Time to place ESG ‘underperformance’ in context

Short-term performance can underestimate or dismiss larger factors

Newton’s Third Law of Motion states that for every action there is an equal and opposite reaction. Investing in investments that have sustainability criteria has accelerated in the past decade – there’s now more than $4trn in total global assets.

With this massive capital transfer into ESG investments, there’s been an increasing backlash to the sector’s growing dominance. This has been especially strong in America, where a coalition of attorneys general and elected officials are threatening to place restrictions on public pension funds on investing in green funds.

One of the main arguments used by these anti-sustainability investors is that by mandating or even favouring ESG investments, institutional investors are moving away from their core mission of delivering the best possible risk-adjusted returns for their members. Carbon intensive industries, they argue, such as mining and energy production, have the ability to fund the pensions of millions.

The latest return figures have added fuel to the fire. The first two quarters were bad for equities, but ESG funds performed worse than average. Global ESG firms underperformed their benchmark by 2.5%, according to our data. Nearly four in five –78% of ESG equities – did worse than the benchmark.

The problem with this argument – ESG products are bad investments and take returns off the table for hardworking pension funds investors – is that it relies on a very narrow interpretation of the data. Looking at both a short- and long-term horizon, the figures are much better. In the third quarter (the latest figures available), global ESG median return was -6.09% compared with a broader global equity peer group return of -6.87%. Nearly two in three funds – a full 65% outperformed the index.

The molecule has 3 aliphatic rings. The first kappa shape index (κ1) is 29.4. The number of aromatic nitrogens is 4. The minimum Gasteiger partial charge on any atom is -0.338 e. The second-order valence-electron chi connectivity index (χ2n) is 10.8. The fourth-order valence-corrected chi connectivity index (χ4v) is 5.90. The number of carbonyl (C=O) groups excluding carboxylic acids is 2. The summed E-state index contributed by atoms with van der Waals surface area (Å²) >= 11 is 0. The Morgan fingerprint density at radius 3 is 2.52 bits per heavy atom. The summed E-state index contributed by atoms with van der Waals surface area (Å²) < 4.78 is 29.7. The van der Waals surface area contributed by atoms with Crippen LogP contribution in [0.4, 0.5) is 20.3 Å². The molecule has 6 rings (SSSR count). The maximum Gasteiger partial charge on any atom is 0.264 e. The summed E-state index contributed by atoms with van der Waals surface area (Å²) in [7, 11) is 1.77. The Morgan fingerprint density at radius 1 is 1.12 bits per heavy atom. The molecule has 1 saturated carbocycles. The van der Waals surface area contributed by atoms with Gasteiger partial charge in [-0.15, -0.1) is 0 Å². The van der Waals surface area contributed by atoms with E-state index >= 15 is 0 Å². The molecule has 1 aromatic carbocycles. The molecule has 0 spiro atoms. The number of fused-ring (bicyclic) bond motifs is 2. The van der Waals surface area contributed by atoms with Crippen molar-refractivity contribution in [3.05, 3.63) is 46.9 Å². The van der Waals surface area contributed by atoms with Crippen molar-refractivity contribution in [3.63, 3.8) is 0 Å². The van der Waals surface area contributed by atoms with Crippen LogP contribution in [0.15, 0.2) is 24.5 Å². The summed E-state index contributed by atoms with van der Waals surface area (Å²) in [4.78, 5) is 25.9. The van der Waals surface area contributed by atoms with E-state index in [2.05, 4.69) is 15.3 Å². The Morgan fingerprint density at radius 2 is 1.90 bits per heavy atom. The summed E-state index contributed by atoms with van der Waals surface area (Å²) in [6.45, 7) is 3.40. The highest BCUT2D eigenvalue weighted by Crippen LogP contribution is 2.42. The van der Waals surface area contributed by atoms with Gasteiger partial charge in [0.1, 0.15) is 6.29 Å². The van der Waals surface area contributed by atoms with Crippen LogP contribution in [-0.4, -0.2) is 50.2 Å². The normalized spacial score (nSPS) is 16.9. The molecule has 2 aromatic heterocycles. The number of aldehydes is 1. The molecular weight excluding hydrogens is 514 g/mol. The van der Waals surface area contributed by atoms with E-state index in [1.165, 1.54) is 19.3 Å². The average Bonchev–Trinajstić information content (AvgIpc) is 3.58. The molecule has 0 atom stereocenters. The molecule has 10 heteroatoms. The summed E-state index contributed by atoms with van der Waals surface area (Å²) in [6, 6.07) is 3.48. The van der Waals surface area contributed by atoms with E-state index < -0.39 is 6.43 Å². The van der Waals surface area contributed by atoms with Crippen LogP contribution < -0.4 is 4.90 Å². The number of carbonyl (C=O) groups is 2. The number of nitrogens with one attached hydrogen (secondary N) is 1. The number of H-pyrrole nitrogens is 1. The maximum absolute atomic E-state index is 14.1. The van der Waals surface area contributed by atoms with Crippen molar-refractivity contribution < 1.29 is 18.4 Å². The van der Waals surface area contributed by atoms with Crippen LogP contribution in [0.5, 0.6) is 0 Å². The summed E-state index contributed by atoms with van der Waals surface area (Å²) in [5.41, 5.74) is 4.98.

Clean energy funds did particularly well in the third quarter. Several companies had positive performance, far outpacing the market as a whole. But even removing these firms, ESG still outperforms the index and broad peer group mainly due to style similarities.

More important is looking at longer term results. On a one-year basis, 63% of global ESG products underperformed. This reflects the overall underperformance of growth products, as 73% of these investments underperformed the index. But looking at a three-year time horizon is different. Seventy-four percent of ESG products outperformed the benchmark, with a median return of 5.9%. While environmentally focused products account for 30% of the global ESG universe – they accounted for 40% of the products that outperformed – again driven by clean energy/energy transition.

Influential voices both inside and outside the investment industry have noted that short-term performance can underestimate or dismiss larger factors. Investment managers are increasingly needing to look at how companies will be impacted in the medium and longer term by finance. Sustainable factors can be intertwined with overall performance – they are not necessarily in opposition.

Investors are increasingly integrating sustainable-linked factors into their overall investment process. Managers can create custom portfolio based on investor appetite across traditional and sustainability factors placed together, to find an investment style that makes sense for the individual. This is a nuanced and tailored discussion, which means as always it’s worth going beneath flashy headlines to focus more deeply on actual results.